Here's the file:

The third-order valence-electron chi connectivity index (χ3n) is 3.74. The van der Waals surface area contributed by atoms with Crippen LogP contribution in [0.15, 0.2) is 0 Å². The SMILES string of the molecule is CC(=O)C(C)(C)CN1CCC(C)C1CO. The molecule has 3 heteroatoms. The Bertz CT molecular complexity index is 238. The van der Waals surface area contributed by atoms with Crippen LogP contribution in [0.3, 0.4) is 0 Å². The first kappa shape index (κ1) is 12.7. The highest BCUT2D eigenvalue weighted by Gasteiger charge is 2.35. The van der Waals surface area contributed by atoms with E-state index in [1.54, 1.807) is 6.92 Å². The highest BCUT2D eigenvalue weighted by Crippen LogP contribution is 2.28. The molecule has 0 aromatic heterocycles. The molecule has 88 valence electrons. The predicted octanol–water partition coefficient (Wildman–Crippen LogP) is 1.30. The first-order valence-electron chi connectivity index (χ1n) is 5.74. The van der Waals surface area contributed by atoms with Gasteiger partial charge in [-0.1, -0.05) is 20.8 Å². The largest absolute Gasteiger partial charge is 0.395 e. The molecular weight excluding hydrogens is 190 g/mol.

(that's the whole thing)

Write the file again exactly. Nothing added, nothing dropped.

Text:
The third-order valence-electron chi connectivity index (χ3n) is 3.74. The van der Waals surface area contributed by atoms with Crippen LogP contribution in [0.15, 0.2) is 0 Å². The SMILES string of the molecule is CC(=O)C(C)(C)CN1CCC(C)C1CO. The molecule has 3 heteroatoms. The Bertz CT molecular complexity index is 238. The van der Waals surface area contributed by atoms with Crippen LogP contribution in [0.3, 0.4) is 0 Å². The first kappa shape index (κ1) is 12.7. The highest BCUT2D eigenvalue weighted by Gasteiger charge is 2.35. The van der Waals surface area contributed by atoms with E-state index in [1.54, 1.807) is 6.92 Å². The highest BCUT2D eigenvalue weighted by Crippen LogP contribution is 2.28. The molecule has 0 aromatic heterocycles. The molecule has 88 valence electrons. The predicted octanol–water partition coefficient (Wildman–Crippen LogP) is 1.30. The first-order valence-electron chi connectivity index (χ1n) is 5.74. The van der Waals surface area contributed by atoms with Gasteiger partial charge in [-0.1, -0.05) is 20.8 Å². The largest absolute Gasteiger partial charge is 0.395 e. The molecular weight excluding hydrogens is 190 g/mol.